The Moderation Effect of Social Support in the Relationship between Child Maltreatment and School Achievement

Rui Lopes, Carla Moleiro


This study investigated the relationship between child maltreatment, school achievement and social support, by
exploring the adaptation of the stress buffering model of social support. Data was collected on 402 children from
5th - 9th grades (383 without history of child abuse and 64 with history of child abuse). An adapted version of the
Social Support Appraisals Scale (Dubow & Ullman, 1989; Dubow et al., 1991) was used to analyze the role of
social support in the relationship between child maltreatment and school achievement. Results indicated that
abused children scored lower in Language and Math, and had more grade retentions than children without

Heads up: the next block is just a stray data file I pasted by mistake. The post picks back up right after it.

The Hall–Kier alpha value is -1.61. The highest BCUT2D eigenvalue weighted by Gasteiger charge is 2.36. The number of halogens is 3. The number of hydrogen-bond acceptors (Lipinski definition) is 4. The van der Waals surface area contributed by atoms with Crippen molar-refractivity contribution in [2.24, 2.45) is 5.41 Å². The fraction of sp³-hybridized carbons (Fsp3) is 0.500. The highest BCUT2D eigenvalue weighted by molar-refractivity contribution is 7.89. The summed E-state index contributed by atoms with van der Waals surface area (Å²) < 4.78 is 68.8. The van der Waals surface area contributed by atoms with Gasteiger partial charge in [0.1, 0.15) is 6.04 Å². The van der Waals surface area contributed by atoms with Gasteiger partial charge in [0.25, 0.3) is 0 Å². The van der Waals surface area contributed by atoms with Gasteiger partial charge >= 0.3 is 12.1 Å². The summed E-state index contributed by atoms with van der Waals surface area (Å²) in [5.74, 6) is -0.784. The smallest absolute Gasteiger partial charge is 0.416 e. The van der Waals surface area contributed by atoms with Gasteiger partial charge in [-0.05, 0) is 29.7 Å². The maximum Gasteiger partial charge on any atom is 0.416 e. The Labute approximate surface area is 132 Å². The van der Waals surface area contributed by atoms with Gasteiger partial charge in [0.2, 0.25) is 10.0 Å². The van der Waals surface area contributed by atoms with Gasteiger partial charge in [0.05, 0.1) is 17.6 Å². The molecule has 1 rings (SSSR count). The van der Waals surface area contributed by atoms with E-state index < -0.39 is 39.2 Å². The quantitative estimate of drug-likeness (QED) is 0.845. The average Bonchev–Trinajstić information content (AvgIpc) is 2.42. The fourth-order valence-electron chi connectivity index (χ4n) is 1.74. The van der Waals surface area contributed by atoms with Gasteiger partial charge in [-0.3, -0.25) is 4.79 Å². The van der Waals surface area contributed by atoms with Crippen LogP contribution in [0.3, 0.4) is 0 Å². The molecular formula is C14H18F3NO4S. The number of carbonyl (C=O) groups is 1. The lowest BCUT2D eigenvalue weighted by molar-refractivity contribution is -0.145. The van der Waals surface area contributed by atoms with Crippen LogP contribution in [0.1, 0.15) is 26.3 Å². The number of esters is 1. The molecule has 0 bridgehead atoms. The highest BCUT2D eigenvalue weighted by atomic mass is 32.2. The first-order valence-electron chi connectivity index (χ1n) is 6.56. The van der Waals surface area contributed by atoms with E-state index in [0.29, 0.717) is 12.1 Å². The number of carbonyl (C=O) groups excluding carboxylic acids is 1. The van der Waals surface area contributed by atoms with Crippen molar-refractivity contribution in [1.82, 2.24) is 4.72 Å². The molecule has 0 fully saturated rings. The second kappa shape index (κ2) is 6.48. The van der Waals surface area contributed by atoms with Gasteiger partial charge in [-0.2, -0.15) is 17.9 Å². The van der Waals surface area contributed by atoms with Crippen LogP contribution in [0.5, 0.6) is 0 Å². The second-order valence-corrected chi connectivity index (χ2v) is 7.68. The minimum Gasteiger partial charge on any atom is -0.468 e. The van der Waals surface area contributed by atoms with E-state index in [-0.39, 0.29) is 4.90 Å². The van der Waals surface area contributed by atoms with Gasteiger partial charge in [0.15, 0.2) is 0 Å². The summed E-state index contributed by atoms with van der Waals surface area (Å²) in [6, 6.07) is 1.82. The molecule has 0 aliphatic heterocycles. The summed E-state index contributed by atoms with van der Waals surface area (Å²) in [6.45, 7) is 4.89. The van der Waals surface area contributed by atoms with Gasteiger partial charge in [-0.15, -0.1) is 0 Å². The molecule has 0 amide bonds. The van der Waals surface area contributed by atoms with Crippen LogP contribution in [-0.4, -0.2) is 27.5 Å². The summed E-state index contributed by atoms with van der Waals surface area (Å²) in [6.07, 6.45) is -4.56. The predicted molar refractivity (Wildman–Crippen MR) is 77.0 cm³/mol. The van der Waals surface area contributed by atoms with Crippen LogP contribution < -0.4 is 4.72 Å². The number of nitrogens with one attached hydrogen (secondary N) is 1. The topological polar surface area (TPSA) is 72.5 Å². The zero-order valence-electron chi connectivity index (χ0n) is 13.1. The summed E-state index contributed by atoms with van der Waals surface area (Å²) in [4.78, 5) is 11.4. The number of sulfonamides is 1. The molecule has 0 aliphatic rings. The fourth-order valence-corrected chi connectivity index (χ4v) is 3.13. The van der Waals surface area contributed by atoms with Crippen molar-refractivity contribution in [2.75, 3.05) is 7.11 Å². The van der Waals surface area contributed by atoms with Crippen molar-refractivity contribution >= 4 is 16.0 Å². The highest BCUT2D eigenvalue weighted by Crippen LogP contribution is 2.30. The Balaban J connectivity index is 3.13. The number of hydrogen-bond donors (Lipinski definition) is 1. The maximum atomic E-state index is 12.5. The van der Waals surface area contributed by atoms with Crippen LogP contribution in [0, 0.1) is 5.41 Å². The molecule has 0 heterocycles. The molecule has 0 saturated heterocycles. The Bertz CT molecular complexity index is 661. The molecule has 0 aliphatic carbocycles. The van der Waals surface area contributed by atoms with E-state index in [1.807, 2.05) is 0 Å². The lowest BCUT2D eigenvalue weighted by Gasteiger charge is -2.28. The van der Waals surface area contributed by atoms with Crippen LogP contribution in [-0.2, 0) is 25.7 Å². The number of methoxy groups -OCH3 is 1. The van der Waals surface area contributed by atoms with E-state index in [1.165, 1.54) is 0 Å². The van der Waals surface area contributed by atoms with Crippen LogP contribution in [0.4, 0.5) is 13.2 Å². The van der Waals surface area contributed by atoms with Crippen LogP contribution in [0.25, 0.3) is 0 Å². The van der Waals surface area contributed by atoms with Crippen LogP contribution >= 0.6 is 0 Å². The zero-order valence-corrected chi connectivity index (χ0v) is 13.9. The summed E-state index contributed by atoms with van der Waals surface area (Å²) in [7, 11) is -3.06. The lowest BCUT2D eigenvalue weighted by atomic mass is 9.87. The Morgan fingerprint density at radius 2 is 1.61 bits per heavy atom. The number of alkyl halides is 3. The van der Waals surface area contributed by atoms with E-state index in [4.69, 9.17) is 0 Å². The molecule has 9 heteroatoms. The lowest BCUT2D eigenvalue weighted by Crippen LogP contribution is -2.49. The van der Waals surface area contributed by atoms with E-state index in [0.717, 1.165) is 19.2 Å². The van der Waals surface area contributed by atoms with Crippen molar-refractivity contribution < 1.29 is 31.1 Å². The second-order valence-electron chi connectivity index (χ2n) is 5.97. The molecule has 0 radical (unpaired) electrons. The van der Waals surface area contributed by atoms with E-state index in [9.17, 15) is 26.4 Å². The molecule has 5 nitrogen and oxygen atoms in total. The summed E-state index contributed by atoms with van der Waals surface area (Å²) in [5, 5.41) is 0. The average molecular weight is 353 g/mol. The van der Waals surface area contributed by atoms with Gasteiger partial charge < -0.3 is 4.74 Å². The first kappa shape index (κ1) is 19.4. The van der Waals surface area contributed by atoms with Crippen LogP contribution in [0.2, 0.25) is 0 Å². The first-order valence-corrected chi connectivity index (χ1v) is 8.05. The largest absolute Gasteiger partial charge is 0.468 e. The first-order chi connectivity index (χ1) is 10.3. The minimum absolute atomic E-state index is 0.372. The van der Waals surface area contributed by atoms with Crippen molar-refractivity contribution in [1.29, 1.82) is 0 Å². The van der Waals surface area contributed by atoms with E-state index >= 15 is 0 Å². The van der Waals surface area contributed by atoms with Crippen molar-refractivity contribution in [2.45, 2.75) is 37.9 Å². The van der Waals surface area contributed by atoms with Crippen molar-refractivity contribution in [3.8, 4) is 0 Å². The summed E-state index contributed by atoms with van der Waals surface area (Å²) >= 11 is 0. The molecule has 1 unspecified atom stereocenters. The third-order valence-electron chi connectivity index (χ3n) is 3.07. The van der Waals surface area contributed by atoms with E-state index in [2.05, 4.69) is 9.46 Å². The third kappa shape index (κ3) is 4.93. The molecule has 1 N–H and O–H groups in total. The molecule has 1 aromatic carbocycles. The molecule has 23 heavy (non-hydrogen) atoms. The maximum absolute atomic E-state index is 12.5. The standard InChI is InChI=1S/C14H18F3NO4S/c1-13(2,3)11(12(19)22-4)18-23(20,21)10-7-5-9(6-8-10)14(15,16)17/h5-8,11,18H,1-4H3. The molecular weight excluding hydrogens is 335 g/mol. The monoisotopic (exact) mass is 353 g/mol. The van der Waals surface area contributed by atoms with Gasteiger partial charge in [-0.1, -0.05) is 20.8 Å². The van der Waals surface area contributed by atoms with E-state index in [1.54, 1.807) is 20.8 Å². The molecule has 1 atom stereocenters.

history of abuse. Findings also revealed that perceived social support is a promoter of school achievement.
Results also indicated social support as a moderator between child abuse and school achievement, although only
partially in the direction of the adaptation of the stress buffering model. Implications for school professionals are

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Journal of Educational and Developmental Psychology   ISSN 1927-0526 (Print)   ISSN 1927-0534 (Online)

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